Organ-specific autoimmune diseases


Tony Marion*

Some autoimmune diseases are considered organ specific, means the immune system particularly targets the particular organs or tissues. Organ-specific autoimmune diseases include celiac disease, Graves’ disease, Hashimoto thyroiditis, type I diabetes, and Addison disease. Celiac disease is largely a disease of the small intestine; along with small intestine other organs may be affected. People in the age of 30s and 40s, and children are mostly affected, but celiac disease can begin at any age. It results from a response to proteins, commonly called gluten, found mainly in wheat, barley, rye, and a few other grains. The disease has several genetic causes (predispositions). On exposure to gluten, the body produces different autoantibodies and an inflammatory response. The inflammatory response in the small intestine leads to decrease in the depth of the microvilli of the mucosa, which hinders absorption and can lead to weight loss and anemia. Sometimes it is also characterized by diarrhea and abdominal pain, symptoms that are frequently misdiagnosed as irritable bowel syndrome.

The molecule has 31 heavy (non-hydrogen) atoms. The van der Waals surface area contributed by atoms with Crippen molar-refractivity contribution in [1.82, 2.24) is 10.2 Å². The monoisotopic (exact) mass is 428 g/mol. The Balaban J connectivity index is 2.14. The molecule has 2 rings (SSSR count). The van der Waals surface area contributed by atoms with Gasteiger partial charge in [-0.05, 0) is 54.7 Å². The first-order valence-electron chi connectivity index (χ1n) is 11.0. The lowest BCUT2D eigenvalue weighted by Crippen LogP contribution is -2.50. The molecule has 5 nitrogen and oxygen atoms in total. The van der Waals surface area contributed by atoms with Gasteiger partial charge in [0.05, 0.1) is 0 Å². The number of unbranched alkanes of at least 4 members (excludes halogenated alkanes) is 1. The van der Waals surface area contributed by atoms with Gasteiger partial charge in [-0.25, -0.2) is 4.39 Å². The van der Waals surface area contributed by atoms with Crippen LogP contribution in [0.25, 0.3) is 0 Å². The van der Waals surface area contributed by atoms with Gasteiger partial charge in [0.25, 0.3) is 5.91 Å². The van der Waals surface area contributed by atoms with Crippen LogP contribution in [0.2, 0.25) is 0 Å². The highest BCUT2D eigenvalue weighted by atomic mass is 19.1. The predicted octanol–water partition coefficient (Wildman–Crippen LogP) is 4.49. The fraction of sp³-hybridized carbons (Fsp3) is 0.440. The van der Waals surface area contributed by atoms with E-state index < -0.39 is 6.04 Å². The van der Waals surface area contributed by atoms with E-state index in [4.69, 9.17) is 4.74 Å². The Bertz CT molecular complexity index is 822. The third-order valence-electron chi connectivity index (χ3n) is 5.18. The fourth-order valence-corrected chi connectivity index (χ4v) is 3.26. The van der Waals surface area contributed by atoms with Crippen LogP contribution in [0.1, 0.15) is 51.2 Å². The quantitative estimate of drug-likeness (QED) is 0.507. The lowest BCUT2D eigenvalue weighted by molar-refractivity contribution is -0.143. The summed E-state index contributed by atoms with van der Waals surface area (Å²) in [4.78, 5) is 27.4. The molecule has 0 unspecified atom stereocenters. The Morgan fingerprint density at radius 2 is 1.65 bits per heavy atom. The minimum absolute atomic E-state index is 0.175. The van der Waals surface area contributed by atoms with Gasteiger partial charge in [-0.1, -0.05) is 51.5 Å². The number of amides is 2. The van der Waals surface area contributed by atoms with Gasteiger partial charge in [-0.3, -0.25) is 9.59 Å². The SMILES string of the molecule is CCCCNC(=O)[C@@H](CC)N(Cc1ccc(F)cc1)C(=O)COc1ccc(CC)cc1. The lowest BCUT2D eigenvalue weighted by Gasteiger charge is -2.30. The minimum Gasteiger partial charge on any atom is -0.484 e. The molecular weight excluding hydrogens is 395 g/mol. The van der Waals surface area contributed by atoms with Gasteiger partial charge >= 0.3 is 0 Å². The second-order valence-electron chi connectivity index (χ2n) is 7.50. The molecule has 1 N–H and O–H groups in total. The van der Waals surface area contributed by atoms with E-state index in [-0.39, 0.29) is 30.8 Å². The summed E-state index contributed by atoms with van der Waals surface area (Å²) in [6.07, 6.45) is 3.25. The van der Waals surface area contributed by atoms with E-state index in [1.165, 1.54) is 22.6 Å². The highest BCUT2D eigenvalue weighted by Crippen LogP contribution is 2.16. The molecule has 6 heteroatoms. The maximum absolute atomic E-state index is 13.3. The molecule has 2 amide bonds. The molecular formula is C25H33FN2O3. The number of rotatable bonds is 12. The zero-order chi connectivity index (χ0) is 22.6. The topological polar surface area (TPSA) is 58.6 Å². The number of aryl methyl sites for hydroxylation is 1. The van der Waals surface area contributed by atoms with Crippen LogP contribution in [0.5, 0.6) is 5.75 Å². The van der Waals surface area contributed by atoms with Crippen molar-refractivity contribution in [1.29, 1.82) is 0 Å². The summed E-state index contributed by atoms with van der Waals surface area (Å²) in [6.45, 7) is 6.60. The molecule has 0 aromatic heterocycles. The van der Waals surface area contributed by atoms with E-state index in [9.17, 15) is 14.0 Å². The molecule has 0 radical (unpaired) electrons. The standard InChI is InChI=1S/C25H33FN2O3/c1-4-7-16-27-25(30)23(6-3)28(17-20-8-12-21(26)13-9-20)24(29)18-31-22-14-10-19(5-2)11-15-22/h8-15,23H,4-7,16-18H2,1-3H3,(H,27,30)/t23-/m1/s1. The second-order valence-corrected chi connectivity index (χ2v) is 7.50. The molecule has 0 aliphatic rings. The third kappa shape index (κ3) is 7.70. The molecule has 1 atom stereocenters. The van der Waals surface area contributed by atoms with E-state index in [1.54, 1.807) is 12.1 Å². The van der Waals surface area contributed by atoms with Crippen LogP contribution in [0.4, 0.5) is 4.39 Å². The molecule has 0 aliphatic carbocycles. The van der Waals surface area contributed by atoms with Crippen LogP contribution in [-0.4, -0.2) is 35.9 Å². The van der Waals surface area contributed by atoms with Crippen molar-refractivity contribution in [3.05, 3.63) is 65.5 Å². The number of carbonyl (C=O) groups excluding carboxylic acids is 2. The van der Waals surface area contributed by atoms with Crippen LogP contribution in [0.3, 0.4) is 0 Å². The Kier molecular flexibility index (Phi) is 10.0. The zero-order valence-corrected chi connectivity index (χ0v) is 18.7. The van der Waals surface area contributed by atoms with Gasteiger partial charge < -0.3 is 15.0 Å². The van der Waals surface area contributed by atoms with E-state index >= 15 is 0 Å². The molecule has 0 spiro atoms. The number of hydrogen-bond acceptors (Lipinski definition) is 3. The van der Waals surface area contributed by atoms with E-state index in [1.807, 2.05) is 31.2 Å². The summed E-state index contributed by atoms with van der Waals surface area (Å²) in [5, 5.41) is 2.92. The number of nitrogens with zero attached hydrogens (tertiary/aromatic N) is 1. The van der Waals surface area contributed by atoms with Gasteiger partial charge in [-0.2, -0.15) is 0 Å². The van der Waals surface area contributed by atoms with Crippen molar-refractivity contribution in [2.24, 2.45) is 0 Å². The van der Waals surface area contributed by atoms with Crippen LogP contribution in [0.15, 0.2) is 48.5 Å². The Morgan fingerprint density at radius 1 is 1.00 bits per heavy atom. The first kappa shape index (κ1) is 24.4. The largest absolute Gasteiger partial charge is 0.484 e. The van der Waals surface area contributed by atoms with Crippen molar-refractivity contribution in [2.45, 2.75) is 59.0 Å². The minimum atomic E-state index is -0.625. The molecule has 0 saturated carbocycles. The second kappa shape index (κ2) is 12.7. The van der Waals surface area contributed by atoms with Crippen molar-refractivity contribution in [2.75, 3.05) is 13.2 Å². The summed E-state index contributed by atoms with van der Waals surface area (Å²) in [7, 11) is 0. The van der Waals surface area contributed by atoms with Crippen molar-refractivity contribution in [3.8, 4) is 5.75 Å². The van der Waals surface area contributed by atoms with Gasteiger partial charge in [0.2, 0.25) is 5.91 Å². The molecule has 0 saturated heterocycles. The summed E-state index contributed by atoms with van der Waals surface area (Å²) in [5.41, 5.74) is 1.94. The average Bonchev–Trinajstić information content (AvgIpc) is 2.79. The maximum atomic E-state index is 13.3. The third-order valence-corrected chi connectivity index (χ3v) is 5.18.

Share this article

Awards Nomination

Select your language of interest to view the total content in your interested language

Indexed In
  • Index Copernicus
  • Genamics JournalSeek
  • Open Academic Journals Index (OAJI)
  • OCLC- WorldCat
  • Academic Resource Index